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· ASE Master, now Realtor
A 1989 Camry
Joined
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369 Posts
From that last sentence, you sound like a former Chrysler owner. :lol:

Not only should you charge the battery, but you should take it to a store and have it tested. Some batteries can appear to have a full charge, but be able to deliver so little current that it cannot crank even a small four cylinder motor. This past summer, I had a set of jumpers on my dad's caravan battery and could not get more than a few degrees of crank rotation. A trip to Pepe's for a new battery and it started like a formula one engine.

Test the battery with a load or conductance tester before you take your next step. Obviously, if the battery fails the test, leave it there and come home with a new battery. The right type battery will have the toyota positive terminal fit up nicely. The wrong type will not.
 

· ASE Master, now Realtor
A 1989 Camry
Joined
·
369 Posts
The Chryslers had a problem with the ECM acting as though some vehicles were equipped with theft deterrent, when those particular models were not. The dealership fixed them, I assume by changinng out the SMEC.

If the voltage does not drop when you attempt to crank, you are not loading the system with starter draw. I would go to the online mauals and do a diag for the starter circuit, or talk to some one experienced with the Viper system.
 

· ASE Master, now Realtor
A 1989 Camry
Joined
·
369 Posts
To be fair to the only car company to officially bailed out by the US Congress, I have kept my dad's 1992 caravan alive for over 230,000 miles.

Of course, dad has always had his own personal mechanic....:lol:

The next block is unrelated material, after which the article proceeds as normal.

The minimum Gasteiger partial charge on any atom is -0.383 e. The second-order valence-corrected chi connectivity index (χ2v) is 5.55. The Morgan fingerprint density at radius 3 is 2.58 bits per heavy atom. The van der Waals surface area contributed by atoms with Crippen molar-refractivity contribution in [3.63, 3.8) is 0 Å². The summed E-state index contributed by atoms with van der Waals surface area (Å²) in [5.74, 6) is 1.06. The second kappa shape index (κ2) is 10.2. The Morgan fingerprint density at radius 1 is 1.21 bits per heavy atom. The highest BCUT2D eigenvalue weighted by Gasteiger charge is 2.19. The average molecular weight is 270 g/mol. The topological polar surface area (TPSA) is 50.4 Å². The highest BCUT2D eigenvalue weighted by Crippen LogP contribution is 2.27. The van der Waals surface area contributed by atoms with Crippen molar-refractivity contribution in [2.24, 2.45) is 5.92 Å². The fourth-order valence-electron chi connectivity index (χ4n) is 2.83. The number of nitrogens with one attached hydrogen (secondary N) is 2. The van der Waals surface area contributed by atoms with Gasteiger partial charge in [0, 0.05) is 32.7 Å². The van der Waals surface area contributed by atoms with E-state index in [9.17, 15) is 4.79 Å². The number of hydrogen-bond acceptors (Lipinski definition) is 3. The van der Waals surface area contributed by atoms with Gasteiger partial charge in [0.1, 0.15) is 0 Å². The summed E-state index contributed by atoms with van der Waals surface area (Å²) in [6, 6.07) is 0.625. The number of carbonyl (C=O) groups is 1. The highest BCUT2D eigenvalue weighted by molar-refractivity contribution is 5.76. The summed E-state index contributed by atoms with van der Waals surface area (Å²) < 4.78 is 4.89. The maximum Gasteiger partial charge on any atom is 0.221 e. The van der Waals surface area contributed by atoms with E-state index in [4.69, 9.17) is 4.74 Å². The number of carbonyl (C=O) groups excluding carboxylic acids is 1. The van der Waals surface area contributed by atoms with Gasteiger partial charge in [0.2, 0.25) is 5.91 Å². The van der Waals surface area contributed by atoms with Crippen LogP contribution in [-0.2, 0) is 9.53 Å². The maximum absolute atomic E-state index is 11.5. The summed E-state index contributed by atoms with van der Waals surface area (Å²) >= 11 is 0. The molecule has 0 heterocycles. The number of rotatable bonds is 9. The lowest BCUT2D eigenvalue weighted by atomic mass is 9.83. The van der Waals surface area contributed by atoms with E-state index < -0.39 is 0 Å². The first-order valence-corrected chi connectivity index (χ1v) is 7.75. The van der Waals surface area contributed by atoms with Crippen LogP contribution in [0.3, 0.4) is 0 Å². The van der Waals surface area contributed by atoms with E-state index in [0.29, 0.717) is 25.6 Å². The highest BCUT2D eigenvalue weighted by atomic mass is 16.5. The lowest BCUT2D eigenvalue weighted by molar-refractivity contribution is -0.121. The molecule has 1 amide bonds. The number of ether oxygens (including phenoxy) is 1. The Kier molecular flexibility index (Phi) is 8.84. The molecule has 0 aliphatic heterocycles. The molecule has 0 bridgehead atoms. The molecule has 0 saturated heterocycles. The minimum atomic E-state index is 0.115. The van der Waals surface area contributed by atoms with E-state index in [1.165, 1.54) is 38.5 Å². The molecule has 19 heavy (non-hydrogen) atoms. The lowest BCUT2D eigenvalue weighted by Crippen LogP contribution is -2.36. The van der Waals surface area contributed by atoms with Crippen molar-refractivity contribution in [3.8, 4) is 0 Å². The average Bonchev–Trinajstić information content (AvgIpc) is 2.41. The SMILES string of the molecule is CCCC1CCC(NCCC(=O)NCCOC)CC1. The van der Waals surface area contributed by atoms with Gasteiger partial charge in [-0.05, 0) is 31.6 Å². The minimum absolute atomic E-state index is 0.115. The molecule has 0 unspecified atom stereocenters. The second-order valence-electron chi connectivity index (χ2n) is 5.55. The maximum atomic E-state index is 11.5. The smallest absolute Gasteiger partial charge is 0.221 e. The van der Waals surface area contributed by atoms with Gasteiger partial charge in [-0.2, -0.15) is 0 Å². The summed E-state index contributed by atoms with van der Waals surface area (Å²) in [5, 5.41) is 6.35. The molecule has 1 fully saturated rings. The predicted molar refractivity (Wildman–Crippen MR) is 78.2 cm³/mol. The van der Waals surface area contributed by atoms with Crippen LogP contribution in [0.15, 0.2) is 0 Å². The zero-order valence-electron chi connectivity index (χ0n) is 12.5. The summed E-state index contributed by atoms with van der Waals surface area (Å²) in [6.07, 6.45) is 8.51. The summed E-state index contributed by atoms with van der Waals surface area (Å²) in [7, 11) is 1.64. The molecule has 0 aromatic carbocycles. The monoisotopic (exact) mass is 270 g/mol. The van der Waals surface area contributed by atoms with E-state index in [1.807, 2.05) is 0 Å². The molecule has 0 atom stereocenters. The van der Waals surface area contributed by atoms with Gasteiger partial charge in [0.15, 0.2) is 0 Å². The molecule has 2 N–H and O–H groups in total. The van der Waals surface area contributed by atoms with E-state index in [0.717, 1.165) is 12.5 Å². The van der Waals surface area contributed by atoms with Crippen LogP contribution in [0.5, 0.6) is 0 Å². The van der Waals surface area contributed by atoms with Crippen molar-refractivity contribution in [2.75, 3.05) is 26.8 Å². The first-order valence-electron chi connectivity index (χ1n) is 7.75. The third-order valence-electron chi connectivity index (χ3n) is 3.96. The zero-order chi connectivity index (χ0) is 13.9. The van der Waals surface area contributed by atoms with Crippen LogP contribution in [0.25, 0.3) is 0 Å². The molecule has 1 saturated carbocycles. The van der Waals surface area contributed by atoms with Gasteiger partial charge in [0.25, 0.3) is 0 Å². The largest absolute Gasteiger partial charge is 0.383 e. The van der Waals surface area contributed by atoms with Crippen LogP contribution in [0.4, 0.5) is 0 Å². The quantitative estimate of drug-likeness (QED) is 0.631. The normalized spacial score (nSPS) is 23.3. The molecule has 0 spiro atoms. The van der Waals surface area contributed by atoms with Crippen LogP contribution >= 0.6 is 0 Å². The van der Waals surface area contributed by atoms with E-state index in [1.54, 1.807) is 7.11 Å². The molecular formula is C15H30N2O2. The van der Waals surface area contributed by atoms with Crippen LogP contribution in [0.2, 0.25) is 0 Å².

· ASE Master, now Realtor
A 1989 Camry
Joined
·
369 Posts
toyo1968 said:
Yep, I have had a Chrysler before, but not a single problem ever.:eek::

When I tried with jumper cables connected, voltage was at almost 14, and did not drop when trying to crank.

Actually, only the clock dims, exactly like when taking the key off. That would make me assume some relay is opening. The car has a Viper alarm system.

Thanks for any help.

Voltage remaining at 14 when you turn the key to the start position suggests you are not loading the battery with starter draw. You should be approaching this with a fully charged and tested battery that is not connected to jumper cables. Have a conductance or load test done on the battery, get it charged, and make certain that the starter is receiving and responding to system volatge on the small starter wire. With those items functioning normally (along with several other items that are unlikely to be a part of this problem) the car will crank.

You might find that there is no voltage on that small starter wire, and yes, it could be an alarm interupt. I would need to see the printed info on the alarm to help you, and so it would be easiest to talk to a local alarm guy.

Get back to us and give us the details of how you solved this problem.
 
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